Syrian intelligence agencies are running torture centres across the country where detainees are beaten with batons and cables, burned with acid, sexually assaulted, and their fingernails torn out, a report released today has said.
Human Rights Watch identified 27 detention centres that it says intelligence agencies have been using since President Bashar al-Assad’s government began a crackdown in March 2011 on pro-democracy protesters trying to oust him.
The New York-based rights group found that tens of thousands of people had been detained across Syria. It conducted more than 200 interviews with people who said they were tortured.
This included a 31-year-old man who was detained in the Idlib area in June and made to undress.
He told the group: ‘They started squeezing my fingers with pliers. They put staples in my fingers, chest and ears. I was only allowed to take them out if I spoke. The staples in the ears were the most painful.’
‘They used two wires hooked up to a car battery to give me electric shocks. They used electric stun-guns on my genitals twice. I thought I would never see my family again. They tortured me like this three times over three days,’ he said.
The Human Rights Watch report found that tens of thousands of people had been detained by the Department of Military Intelligence, the Political Security Directorate, the General Intelligence Directorate, and the Air Force Intelligence Directorate.
The reports documented by the group match those of a former Syrian intelligence officer who told how he was routinely ordered to torture prisoners.
The former officer, who later fled to Turkey with his family, said: ‘Whatever we wanted the prisoner to say, he would say. We took their fingernails out with pliers and we made them eat them. We made them suck their own blood off the floor.’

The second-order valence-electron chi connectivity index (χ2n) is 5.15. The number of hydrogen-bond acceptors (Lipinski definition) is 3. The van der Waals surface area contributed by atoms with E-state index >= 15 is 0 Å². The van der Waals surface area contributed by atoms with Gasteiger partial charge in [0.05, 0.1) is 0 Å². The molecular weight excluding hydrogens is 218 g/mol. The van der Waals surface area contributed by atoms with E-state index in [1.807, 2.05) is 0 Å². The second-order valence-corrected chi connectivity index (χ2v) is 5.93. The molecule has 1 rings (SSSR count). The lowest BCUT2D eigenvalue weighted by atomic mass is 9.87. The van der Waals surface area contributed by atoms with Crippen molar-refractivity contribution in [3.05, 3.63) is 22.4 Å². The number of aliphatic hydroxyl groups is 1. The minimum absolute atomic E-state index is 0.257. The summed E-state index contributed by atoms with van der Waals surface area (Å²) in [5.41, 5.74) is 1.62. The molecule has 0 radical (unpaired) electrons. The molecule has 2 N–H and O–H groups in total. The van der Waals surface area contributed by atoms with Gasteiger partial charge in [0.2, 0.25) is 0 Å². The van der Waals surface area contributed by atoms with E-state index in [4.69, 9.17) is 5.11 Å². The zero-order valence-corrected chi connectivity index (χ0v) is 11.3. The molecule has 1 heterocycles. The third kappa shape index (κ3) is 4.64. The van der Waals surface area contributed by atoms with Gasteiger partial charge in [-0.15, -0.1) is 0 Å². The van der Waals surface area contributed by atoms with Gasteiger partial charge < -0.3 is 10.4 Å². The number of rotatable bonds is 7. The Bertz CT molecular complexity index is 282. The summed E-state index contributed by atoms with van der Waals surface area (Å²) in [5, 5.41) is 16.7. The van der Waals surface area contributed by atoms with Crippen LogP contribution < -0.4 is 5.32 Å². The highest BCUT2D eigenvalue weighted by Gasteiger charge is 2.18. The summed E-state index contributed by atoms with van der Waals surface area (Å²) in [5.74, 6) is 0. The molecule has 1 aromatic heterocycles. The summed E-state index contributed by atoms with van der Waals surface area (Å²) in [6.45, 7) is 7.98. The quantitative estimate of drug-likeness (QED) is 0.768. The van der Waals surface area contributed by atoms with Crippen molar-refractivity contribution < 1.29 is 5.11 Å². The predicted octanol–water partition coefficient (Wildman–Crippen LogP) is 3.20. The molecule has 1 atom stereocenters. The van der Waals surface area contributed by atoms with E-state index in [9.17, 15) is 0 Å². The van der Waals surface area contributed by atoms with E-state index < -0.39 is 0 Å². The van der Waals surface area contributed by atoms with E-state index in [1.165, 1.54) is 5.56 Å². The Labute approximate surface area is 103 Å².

Human Rights Watch documented more than 20 torture methods that ‘clearly point to a state policy of torture and ill-treatment and therefore constitute a crime against humanity.’
The group called for the U.N. Security Council to refer the issue of Syria to the International Criminal Court (ICC) and to adopt targeted sanctions against officials carrying out abuse.
‘The reach and inhumanity of this network of torture centers are truly horrific,’ Ole Solvang, emergencies researcher at Human Rights Watch said.
‘Russia should not be holding its protective hand over the people who are responsible for this.’
Russia – an ally of Syria – and China have already vetoed two council resolutions that condemned Damascus and threatened it with sanctions and French U.N. Ambassador Gerard Araud told reporters yesterday that reaching a Security Council consensus to refer Syria to the ICC would be difficult.
‘As France is concerned it’s very clear we are very much in favor of referring Syria to the ICC,’ Mr Araud said.
‘The problem is it will have to be part … of a global understanding of the council and I do think that for the moment we have not yet reached this point,’ he said.
U.N. human rights chief Navi Pillay yesterday reiterated her position that the issue of Syria’s conflict should be referred to the ICC in The Hague because crimes against humanity and other war crimes may have been committed.
She said both sides appear to have committed war crimes.
The United Nations has said more than 10,000 people have been killed during the 16-month Syria conflict.
(Article by Anthony Bond)